Educational Psychology

Careers in psychology revolve around how people think and feel in different situations. The study of any branch of psychology requires a strong theoretical knowledge combined with practical experience of human thinking and emotions. There are various branches of psychology; some of which are clinical psychology, forensic psychology, occupational psychology, neuropsychology, and educational psychology, just to name the major ones.

What is Educational Psychology?

Educational psychology is termed as the analysis of how an individual learns and responds in various educational settings. This involves the study of the learning and grasping level of a student and the teaching practices followed in various educational systems. Studies in this field have led to development of concepts like effective classroom management, good teaching styles, special education needs, study-play balance, most suitable courses of study, etc. This field of psychology has certainly contributed to an improvement in the educational system in general. Professionals studying and practicing this subject are referred to as educational psychologists, or ‘school psychologists’ if working in a school setting.

Requirements
The fundamental requirement to start a career in this field is to possess a bachelor’s degree. Note that you might not get a full-fledged job in the field with just an undergraduate degree. You may look for a job as an assistant to a certified educational psychologist. In order to get a good job, you basically require a master’s degree in the field. If you want to excel in this career, you can even opt for the Education Specialist (EdS) or Doctor of Education (Ed.D) degrees. You can get in touch with the American Psychological Association (APA) for obtaining a list of accredited colleges and degrees which offer doctoral programs in school psychology.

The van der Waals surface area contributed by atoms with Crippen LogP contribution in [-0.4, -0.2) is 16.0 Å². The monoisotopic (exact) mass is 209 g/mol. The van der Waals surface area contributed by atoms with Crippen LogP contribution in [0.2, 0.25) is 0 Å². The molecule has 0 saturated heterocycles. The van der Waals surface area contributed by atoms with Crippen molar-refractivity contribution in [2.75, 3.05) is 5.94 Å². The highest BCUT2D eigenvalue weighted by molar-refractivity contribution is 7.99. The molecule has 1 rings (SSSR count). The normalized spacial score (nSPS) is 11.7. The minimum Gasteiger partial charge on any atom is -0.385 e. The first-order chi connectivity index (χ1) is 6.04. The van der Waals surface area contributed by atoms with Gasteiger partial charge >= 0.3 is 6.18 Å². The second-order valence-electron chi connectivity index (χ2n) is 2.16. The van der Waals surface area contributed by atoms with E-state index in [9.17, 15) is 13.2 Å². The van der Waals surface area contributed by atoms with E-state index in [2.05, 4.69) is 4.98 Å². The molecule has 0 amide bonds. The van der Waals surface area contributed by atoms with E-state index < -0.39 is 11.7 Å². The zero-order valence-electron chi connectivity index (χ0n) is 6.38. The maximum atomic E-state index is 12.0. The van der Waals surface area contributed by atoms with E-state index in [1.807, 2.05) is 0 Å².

Certification is required in order to qualify for a high-paying job. You can obtain the Nationally Certified School Psychologist (NCSP) certification offered by the National Association of School Psychologists (NASP), which is valued in 31 states at present. You can even go for board certification in school psychology administered by the American Board of Professional Psychology (ABPP), which requires a candidate to possess a doctorate in psychology.

Job Description

  • Evaluating educational material; that includes courses, trainings, and educational technology used, to know situations students can learn the best in.
  • Devising special educational programs according to learning styles of individuals.
  • Communicating with students and finding out their learning or emotional needs.
  • Arranging for programs that mainly focus on improving cognition and behavior of students.
  • Educating parents and teachers of gifted students about proper ways to motivate them and developing their talents.
  • Counseling students and helping them get over a loss or a depressing situation in education.
  • Documenting all tasks and results of the work performed, and using the same for further in-depth research.